But one of the key factors is the urbanization of the Santa Clara Valley, which has reduced available farm space. The city has grown from about 31,000 people in 1990 to an estimated 50,000 in 2008, according to the U.S. Census. Guerriero, who moved to Gilroy from San Jose around 1980, witnessed the shift as small roadside motels gave way to chains, particularly near the exits off U.S. Highway 101. On the city streets, familiar faces have been swallowed by the influx of strangers.
"You used to be able to go and see everybody at Nob Hill Market," a local supermarket, Guerriero said as Alexis spun around her legs. "Now there's not that much farming being done any more.... In some ways, it's sad. In other ways, that's progress."
Compared with the endless pavement of Southern California, though, Gilroy could be Mayberry. And it was that desire to taste the rural past that brought me here.
The fastest route to Gilroy from Los Angeles is Interstate 5 through the Central Valley, then west along California Highway 152, which passes Casa de Fruta, just east of Gilroy. Being a lover of inspired kitsch, I was looking forward to this — a fruit stand that had morphed into an RV park with a small cluster of amusements, including a small-gauge railroad and merry-go-round.
It was less than expected but still worth the stop. I poked into the shops, which sell a range of dried fruits and fresh farm staples, and an array of regional wines. I almost bought a bottle of pomegranate wine just to see what it tasted like but, for once in my life, resisted an impulse.
The next day was reserved for getting to know Gilroy. Side streets off the main drag are lined with heavily shaded, century-old wood-frame houses, many with broad porches that make you think of hot afternoons and glistening glasses of iced tea. The main drag, Monterey Road, has too many vacant storefronts in these recessionary times, but the charming Lizarran Tapas has taken over the former City Hall anchoring a downtown stretch with a bowling alley, a handful of small and busy Mexican restaurants and a fun cluster of antiques malls.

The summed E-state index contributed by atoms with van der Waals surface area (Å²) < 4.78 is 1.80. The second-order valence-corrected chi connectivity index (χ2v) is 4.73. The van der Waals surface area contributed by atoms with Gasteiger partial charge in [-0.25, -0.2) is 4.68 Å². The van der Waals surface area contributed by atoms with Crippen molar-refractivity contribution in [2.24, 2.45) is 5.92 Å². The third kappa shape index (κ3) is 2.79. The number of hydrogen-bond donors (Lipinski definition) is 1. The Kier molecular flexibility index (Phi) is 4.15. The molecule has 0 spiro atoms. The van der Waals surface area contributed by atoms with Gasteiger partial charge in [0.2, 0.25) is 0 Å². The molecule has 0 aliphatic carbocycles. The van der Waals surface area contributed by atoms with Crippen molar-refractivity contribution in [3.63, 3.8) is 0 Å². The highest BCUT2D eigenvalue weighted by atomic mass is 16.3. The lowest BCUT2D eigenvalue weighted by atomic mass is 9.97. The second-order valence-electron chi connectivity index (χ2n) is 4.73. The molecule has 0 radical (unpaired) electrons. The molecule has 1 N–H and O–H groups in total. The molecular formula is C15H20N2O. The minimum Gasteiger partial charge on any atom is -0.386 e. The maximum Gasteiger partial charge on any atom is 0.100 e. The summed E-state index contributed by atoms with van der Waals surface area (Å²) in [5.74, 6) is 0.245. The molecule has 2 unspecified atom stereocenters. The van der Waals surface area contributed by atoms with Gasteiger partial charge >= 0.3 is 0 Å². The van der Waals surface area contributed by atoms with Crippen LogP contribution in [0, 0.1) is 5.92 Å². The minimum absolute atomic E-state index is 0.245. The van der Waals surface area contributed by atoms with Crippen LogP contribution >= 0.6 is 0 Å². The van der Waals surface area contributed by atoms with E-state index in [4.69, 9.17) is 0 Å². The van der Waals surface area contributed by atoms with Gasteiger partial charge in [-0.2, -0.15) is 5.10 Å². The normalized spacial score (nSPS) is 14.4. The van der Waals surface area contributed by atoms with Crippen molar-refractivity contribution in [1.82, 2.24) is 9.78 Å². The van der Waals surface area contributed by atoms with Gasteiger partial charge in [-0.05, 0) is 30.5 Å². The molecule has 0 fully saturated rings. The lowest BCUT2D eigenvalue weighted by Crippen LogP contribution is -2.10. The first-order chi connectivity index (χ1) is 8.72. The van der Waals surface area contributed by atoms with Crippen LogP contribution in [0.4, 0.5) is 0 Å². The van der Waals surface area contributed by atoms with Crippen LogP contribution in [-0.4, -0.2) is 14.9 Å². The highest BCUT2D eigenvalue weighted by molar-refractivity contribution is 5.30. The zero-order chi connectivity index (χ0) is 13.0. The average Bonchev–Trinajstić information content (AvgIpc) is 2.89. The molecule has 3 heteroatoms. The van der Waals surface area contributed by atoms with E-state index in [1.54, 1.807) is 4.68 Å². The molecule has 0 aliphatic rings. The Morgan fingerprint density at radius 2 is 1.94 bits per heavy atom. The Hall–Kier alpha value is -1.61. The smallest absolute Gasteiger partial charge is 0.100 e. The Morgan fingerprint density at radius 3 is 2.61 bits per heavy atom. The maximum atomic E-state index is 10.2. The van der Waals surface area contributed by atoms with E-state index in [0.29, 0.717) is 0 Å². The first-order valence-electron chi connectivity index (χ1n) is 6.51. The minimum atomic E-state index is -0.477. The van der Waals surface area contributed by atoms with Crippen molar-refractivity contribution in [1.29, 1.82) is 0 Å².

After my visit to the seed farm, I headed for brunch at a local favorite, OD's Kitchen on Martin Street just off Monterey, and it didn't disappoint. Carved out of two adjoining storefronts in an old building, it's a basic small-town diner with customers and waitresses hailing one another by name, and the close-packed table making even dining alone an intimate experience.
After poking into the antiques malls I drove for a couple of hours around the farmlands and the city neighborhoods, trying to get a feel for the place, which was workday sleepy. Early afternoon I dropped into the Gilroy Museum in an old Carnegie Library, one of hundreds the industrialist had built in his later years, as he was trying to buy his way into heaven. The museum is small but pleasant and effective as it traces the evolution from Spanish land grants to hay-and-grain farmland to the first urban stirrings in 1850 as a stagecoach stop between San Jose and Monterey.
Like many other places, the arrival of the railroad brought growth — and markets for tobacco and cigars, then dairy and cheeses, then prunes until after World War I, when local Japanese farmers started growing garlic.
As I left the museum, I was thinking about other driving trips in which I had skirted Gilroy, which announces itself during the summer with the pungent smell of garlic. And I thought back to something Guerriero had mentioned about life here a decade ago. With processing plants churning tomatoes into sauces and garlic into condiments, it used to smell, she said, as though she was living in an Italian restaurant.
Progress might be changing the place, I thought, but that's not a bad legacy for a place to have.